Dr. Shinya Yamanaka to receive the 2010 March of Dimes Prize in Developmental Biology

New method bypasses need to obtain stem cells from embryos

The scientist who reprogrammed adult cells into embryonic-like stem cells has been chosen to receive the 2010 March of Dimes Prize in Developmental Biology.

Shinya Yamanaka, MD, PhD.of the Gladstone Institute of Cardiovascular Disease, San Francisco, and Kyoto University, Japan, will be honored with the 2010 March of Dimes Prize for his pioneering work that has fundamentally altered the field of developmental biology and will aid research into the prevention of birth defects.

Dr. Yamanaka has reprogrammed human skin cells into embryonic-like stem cells, which are pluripotent, meaning that they have the ability to develop into any kind of cell. The Yamanaka method eliminates the need to obtain stem cells from human embryos, a process that results in the destruction of the embryo.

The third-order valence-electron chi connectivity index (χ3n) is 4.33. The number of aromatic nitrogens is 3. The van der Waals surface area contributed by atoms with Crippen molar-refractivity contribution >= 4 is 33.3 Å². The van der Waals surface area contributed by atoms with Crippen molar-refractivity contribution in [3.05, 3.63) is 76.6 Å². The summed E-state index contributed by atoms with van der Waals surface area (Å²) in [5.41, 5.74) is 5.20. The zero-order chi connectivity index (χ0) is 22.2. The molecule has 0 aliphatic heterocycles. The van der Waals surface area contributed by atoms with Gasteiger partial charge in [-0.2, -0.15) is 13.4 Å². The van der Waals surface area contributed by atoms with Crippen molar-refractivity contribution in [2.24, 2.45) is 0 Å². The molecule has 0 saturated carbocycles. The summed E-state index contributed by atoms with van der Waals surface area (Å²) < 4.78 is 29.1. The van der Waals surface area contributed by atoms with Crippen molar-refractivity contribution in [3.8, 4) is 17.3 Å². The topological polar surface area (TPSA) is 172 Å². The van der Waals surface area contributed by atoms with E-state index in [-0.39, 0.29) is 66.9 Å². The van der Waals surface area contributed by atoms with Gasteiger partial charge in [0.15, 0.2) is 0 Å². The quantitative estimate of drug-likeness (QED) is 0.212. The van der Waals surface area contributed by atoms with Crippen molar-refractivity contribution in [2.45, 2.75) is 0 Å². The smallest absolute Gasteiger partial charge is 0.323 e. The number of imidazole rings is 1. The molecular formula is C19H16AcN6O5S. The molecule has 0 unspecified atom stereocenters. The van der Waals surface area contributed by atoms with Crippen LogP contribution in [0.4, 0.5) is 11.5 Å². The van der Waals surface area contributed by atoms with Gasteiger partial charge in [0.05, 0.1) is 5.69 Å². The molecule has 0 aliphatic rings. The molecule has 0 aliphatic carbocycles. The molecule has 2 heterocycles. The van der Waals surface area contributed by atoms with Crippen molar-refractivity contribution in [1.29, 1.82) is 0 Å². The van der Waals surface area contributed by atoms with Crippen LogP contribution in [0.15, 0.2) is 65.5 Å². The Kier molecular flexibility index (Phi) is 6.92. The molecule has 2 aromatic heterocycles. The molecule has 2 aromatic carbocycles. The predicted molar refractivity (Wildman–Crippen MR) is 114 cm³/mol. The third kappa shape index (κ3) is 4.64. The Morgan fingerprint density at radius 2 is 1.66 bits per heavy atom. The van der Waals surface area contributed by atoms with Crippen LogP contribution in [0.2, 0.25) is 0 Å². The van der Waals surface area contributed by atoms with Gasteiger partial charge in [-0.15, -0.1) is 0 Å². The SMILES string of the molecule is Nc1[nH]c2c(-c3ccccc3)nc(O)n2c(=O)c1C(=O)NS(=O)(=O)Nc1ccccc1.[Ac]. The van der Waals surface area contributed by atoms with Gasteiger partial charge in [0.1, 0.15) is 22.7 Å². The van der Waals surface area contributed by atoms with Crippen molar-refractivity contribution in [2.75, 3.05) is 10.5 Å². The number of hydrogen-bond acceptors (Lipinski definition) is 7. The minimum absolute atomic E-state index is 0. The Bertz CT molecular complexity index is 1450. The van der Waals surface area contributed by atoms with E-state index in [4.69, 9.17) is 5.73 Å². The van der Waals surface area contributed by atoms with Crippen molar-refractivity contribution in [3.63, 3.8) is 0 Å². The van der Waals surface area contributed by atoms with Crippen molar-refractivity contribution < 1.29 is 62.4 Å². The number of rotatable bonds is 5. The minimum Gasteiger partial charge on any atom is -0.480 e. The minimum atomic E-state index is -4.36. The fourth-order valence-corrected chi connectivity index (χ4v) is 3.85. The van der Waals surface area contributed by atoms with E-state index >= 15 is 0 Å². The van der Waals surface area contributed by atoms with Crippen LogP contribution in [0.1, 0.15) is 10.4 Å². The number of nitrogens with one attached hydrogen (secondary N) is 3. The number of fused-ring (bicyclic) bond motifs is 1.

"Dr. Yamanaka's remarkable achievement makes it possible to have virtually an unlimited number of pluripotent stem cells that have the potential to be used to correct or repair birth defects in children," said Michael Katz, MD, senior vice president for Research and Global Programs at the March of Dimes.

The March of Dimes Prize is a $250,000 cash award and a silver medal in the design of the Roosevelt dime, in honor of President Franklin Delano Roosevelt, who founded the March of Dimes. The Prize will be awarded to Dr. Yamanaka at a gala black-tie dinner and ceremony on May 3rd, 2010, in Vancouver, British Columbia, Canada, during the annual meeting of the Pediatric Academic Societies. Also on May 3, Dr. Yamanaka will deliver the Fifteenth Annual March of Dimes Prize Lectures at the Vancouver Convention Centre.

Source: March of Dimes Foundation

Comments

The opinions expressed here are the views of the writer and do not necessarily reflect the views and opinions of News Medical.
Post a new comment
Post
You might also like...
New research reveals that childhood omicron infections have been under-reported in Canadian schools